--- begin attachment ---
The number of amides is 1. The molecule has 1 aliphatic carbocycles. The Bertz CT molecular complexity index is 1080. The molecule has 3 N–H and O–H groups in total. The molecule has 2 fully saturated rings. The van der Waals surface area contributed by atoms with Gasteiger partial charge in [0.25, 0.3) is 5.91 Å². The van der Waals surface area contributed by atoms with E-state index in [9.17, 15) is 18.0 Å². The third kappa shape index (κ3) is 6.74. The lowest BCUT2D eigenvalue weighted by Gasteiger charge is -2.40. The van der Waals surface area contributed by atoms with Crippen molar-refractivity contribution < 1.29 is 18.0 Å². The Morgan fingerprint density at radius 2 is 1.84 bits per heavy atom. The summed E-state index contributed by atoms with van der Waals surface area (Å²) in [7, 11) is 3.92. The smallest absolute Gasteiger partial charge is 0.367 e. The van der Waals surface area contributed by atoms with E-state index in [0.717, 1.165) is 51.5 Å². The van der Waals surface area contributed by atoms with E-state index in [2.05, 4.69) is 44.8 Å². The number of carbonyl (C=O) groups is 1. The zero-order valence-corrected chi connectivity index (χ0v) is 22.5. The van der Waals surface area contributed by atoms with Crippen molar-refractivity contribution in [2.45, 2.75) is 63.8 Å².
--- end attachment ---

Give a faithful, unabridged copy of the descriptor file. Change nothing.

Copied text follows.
The number of amides is 1. The molecule has 1 aliphatic carbocycles. The Bertz CT molecular complexity index is 1080. The molecule has 3 N–H and O–H groups in total. The molecule has 2 fully saturated rings. The van der Waals surface area contributed by atoms with Gasteiger partial charge in [0.25, 0.3) is 5.91 Å². The van der Waals surface area contributed by atoms with E-state index in [9.17, 15) is 18.0 Å². The third kappa shape index (κ3) is 6.74. The lowest BCUT2D eigenvalue weighted by Gasteiger charge is -2.40. The van der Waals surface area contributed by atoms with Crippen molar-refractivity contribution < 1.29 is 18.0 Å². The Morgan fingerprint density at radius 2 is 1.84 bits per heavy atom. The summed E-state index contributed by atoms with van der Waals surface area (Å²) in [7, 11) is 3.92. The smallest absolute Gasteiger partial charge is 0.367 e. The van der Waals surface area contributed by atoms with E-state index in [0.717, 1.165) is 51.5 Å². The van der Waals surface area contributed by atoms with E-state index in [2.05, 4.69) is 44.8 Å². The number of carbonyl (C=O) groups is 1. The zero-order valence-corrected chi connectivity index (χ0v) is 22.5. The van der Waals surface area contributed by atoms with Crippen molar-refractivity contribution in [2.45, 2.75) is 63.8 Å².